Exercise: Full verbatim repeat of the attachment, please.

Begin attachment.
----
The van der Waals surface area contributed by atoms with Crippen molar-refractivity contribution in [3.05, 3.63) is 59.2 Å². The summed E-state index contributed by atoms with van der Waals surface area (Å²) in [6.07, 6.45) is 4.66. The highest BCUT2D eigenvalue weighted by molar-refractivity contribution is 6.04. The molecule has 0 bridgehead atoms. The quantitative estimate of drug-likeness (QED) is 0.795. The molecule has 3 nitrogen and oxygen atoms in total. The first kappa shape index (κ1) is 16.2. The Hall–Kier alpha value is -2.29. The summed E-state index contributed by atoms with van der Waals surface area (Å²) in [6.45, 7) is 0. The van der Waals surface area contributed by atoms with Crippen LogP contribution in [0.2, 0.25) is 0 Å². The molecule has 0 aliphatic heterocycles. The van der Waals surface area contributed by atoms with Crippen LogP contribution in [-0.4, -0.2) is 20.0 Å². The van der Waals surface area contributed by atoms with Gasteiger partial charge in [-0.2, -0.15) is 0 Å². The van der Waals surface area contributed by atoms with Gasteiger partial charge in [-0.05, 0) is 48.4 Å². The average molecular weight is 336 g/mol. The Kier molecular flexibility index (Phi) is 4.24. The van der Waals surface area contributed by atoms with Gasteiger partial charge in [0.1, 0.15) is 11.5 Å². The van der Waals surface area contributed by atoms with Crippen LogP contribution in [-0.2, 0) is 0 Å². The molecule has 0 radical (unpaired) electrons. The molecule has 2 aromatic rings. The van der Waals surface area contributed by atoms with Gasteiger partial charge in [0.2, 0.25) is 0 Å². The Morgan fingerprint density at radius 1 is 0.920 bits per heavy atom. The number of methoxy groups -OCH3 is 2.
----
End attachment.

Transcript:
The van der Waals surface area contributed by atoms with Crippen molar-refractivity contribution in [3.05, 3.63) is 59.2 Å². The summed E-state index contributed by atoms with van der Waals surface area (Å²) in [6.07, 6.45) is 4.66. The highest BCUT2D eigenvalue weighted by molar-refractivity contribution is 6.04. The molecule has 0 bridgehead atoms. The quantitative estimate of drug-likeness (QED) is 0.795. The molecule has 3 nitrogen and oxygen atoms in total. The first kappa shape index (κ1) is 16.2. The Hall–Kier alpha value is -2.29. The summed E-state index contributed by atoms with van der Waals surface area (Å²) in [6.45, 7) is 0. The van der Waals surface area contributed by atoms with Crippen LogP contribution in [0.2, 0.25) is 0 Å². The molecule has 0 aliphatic heterocycles. The van der Waals surface area contributed by atoms with Crippen LogP contribution in [-0.4, -0.2) is 20.0 Å². The van der Waals surface area contributed by atoms with Gasteiger partial charge in [-0.2, -0.15) is 0 Å². The van der Waals surface area contributed by atoms with Gasteiger partial charge in [-0.05, 0) is 48.4 Å². The average molecular weight is 336 g/mol. The Kier molecular flexibility index (Phi) is 4.24. The van der Waals surface area contributed by atoms with Gasteiger partial charge in [0.1, 0.15) is 11.5 Å². The van der Waals surface area contributed by atoms with Crippen LogP contribution in [-0.2, 0) is 0 Å². The molecule has 0 radical (unpaired) electrons. The molecule has 2 aromatic rings. The van der Waals surface area contributed by atoms with Gasteiger partial charge in [0.2, 0.25) is 0 Å². The Morgan fingerprint density at radius 1 is 0.920 bits per heavy atom. The number of methoxy groups -OCH3 is 2.